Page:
I'm sitting here in the dark at my desk at Santa Monica High School. To turn the lights on, I have to get up, take three mother- may-I steps away from my desk and flail my arms about. Since it takes me about 15 minutes to grade an essay, and I have to get up, on average, three times per paper, I figure the motion sensors are set to turn off the lights about every five minutes. It's some architect's or engineer's idea of how to make energy use more efficient in classrooms. The assumption, apparently, is that when the children leave, when the motion stops, so does the life of the classroom.
With the first round of construction at Santa Monica High came new toilet-paper-roll holders rigged to dispense one square sheet at a time--for teachers who do not have time to get to the bathroom before the next bell rings. So I filled out a work order. The replacement dispenser was rigged to prevent paper waste. But what did it do? The toilet paper wouldn't stop flowing. It rolled to the floor and puddled. Waste galore. I wish I could stop there. But there remains the installation of the hand dryers. You know, the ones to prevent all that paper waste. But the bell she is a' ringin', so we teachers all run around wiping our cold, wet hands on our skirts and pants as we head back to class. Where's the dignity? I secretly suspect that teachers, when their colleagues aren't around, don't wash their hands after visiting the restroom.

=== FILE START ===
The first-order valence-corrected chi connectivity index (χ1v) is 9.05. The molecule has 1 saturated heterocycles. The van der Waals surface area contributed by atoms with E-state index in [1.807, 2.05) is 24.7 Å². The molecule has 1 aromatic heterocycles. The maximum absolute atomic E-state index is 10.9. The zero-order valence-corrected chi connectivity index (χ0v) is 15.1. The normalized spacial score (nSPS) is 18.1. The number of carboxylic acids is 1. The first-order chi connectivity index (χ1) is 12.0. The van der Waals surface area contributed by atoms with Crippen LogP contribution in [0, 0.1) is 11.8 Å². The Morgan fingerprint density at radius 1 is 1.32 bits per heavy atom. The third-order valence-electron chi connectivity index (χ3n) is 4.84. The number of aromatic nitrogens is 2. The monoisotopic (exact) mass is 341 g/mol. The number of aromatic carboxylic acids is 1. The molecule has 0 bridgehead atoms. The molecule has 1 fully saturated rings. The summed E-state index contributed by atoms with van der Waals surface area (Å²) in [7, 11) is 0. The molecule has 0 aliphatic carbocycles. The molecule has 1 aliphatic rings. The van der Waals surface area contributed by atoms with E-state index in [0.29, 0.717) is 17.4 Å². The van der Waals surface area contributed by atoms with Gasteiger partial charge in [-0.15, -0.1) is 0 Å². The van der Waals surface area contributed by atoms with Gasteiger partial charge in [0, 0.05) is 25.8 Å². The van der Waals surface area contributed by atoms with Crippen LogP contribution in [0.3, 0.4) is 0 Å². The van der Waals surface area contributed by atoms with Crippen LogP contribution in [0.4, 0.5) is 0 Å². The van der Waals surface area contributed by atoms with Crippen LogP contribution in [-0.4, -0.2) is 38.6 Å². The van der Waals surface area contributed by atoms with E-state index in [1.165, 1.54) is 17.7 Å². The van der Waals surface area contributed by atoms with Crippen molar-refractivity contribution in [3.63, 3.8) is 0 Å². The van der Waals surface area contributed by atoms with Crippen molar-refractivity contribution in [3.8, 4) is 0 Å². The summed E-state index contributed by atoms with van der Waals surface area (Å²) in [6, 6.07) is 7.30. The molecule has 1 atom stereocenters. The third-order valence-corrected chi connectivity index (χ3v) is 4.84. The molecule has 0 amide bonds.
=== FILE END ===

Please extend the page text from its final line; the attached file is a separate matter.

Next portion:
I ask you: You want literacy? Did you know that of the 50 states, plus the District of Columbia, California ranks 50th in class size? An English teacher who teaches five periods a day finds herself accountable for upward of 140 students. At 15 minutes per essay, that's a lot of jumping up and down to keep the lights on. The options are downright dismal: streamline and conserve your energy, partitioning out your desperately needed comments one little square at a time, or roll and roll until you're all out of steam, of innovation, of charm.